Rashes are extremely common and can affect people of all ages. They can be troublesome in adults distressing for parents and family members when they occur in babies and young children. Many rashes share similarities in appearance and symptoms making diagnosis problematic. Because of their prevalence it is likely that nurses and nurse prescribers will see patients in their clinics asking for treatment and advice. This article therefore hopes to give an overview of some of the more commonly seen rashes with the aim of increasing confidence in making a diagnosis and prescribing treatment for patients.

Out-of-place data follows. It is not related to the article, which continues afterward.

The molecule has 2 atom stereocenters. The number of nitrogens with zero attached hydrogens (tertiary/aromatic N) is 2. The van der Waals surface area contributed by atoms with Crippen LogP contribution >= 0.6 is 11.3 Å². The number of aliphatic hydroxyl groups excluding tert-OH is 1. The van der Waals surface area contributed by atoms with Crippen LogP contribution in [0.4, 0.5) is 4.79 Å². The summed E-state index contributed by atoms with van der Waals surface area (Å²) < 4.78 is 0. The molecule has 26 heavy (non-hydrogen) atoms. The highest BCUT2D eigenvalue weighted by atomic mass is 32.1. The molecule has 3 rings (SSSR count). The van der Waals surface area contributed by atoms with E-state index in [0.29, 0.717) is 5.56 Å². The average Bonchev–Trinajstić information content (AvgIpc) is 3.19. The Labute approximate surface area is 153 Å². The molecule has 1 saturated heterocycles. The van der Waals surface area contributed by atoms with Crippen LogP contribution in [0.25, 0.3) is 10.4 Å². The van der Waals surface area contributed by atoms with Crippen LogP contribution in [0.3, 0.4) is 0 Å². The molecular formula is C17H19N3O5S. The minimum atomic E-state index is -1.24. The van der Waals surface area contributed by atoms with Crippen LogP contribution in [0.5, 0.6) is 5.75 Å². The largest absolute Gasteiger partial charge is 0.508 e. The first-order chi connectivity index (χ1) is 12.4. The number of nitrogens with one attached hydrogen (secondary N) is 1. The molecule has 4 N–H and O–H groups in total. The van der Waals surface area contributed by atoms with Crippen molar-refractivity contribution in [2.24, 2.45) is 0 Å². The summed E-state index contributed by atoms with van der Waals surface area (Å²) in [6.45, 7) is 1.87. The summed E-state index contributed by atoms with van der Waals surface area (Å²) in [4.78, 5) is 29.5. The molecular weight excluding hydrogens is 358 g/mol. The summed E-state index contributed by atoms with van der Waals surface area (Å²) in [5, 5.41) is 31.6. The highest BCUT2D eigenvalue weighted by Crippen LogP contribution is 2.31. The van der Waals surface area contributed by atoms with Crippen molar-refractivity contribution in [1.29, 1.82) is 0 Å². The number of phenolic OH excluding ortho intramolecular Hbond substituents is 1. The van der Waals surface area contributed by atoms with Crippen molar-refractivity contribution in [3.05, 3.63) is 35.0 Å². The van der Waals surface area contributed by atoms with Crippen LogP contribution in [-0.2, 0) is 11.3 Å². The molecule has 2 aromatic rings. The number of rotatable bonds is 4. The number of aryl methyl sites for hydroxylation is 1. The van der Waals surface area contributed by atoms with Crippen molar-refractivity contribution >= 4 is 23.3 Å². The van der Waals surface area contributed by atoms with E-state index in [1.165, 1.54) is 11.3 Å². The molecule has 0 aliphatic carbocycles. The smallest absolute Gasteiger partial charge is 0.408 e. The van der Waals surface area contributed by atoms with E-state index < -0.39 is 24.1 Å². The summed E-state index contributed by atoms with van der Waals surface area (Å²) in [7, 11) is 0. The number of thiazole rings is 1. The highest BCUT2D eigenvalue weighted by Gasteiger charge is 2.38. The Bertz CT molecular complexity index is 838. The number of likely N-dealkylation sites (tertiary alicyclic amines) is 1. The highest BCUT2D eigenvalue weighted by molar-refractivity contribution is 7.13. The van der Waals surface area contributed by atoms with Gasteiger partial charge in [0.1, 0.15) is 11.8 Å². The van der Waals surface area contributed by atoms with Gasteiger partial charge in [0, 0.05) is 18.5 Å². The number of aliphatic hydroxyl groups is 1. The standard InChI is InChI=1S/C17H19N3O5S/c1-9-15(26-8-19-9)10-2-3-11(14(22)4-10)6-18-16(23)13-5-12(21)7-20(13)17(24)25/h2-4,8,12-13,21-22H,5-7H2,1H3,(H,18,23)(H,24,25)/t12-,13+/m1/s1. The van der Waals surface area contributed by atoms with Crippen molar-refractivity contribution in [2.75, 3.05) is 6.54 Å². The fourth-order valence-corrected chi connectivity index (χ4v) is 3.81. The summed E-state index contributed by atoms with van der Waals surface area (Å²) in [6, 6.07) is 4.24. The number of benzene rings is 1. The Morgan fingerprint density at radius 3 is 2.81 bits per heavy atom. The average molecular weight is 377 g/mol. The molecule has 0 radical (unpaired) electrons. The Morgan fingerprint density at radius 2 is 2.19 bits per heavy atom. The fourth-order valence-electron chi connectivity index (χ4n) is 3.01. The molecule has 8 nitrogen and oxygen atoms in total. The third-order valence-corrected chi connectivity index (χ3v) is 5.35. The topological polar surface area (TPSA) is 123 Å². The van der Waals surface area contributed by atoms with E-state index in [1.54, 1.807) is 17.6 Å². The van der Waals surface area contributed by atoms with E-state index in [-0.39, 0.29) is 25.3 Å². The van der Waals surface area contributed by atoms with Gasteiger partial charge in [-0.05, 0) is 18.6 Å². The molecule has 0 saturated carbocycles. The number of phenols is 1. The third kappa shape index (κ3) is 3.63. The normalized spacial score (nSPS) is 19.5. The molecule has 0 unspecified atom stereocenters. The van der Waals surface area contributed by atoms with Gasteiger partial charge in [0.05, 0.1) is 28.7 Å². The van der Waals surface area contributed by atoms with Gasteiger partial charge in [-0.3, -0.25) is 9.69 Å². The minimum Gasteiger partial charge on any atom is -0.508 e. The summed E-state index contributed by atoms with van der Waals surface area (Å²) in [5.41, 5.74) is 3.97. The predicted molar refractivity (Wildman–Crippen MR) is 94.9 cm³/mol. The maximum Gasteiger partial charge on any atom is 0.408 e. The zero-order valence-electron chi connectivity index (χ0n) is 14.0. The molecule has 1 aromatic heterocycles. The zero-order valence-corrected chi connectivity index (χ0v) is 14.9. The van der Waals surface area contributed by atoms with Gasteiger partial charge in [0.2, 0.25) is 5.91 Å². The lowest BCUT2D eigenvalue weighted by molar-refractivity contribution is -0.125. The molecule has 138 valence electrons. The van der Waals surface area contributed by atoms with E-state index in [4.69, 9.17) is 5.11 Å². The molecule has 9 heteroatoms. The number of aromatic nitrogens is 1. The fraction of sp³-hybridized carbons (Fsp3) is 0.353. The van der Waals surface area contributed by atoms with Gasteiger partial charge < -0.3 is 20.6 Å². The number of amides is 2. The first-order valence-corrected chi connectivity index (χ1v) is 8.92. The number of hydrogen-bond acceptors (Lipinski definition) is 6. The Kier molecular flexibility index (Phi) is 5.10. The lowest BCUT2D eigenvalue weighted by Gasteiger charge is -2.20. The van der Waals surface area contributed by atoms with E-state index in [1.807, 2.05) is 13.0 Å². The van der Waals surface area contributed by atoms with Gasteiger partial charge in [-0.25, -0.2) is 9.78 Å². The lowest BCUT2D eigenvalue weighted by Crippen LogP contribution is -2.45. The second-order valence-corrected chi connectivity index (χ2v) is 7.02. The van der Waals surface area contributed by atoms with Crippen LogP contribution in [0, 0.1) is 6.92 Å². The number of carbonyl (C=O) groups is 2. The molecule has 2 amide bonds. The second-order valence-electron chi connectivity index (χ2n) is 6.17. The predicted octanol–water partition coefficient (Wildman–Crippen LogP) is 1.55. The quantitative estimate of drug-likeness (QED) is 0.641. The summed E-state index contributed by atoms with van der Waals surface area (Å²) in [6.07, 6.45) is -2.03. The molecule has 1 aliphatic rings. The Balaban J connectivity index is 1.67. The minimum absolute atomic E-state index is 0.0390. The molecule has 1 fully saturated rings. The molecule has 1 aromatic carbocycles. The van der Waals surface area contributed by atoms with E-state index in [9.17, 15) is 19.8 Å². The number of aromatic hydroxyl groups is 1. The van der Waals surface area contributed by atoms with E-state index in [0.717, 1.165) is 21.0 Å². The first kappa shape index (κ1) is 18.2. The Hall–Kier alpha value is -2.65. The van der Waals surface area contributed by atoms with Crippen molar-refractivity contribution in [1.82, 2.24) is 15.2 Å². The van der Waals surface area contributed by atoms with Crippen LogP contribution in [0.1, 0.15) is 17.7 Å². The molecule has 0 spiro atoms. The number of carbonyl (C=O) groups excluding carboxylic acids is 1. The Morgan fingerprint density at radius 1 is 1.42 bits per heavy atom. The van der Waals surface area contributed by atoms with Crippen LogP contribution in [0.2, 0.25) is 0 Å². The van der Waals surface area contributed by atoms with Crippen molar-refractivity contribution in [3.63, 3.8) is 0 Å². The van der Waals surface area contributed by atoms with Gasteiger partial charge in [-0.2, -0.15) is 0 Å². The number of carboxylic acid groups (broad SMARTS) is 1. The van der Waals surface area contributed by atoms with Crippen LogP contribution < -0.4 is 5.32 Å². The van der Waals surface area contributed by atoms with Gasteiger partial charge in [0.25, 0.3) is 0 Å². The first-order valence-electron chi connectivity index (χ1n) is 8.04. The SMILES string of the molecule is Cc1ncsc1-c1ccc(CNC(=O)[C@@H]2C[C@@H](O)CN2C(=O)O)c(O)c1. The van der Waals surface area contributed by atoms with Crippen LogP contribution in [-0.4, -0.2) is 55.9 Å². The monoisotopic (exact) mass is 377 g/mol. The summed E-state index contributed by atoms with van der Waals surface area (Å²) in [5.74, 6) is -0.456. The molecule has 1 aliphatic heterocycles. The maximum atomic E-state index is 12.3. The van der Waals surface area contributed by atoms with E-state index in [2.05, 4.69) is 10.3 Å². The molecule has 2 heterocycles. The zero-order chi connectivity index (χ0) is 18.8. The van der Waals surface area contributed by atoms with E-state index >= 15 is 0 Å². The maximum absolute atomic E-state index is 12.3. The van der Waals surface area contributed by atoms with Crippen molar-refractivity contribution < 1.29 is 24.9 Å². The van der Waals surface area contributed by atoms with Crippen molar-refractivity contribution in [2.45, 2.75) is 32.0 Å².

This is a highly infectious disease caused by the varicella zoster virus and is most prevalent in children under the age of ten, with over 90% of cases occurring in this age group. It is generally, a mild disease, but can be fatal in neonates and the immunocompromised, and has more serious consequences in adults. Spread occurs by transmission from person to person by breathing in infected respiratory droplets via sneezing or coughing, or less commonly through contact with weeping spots.
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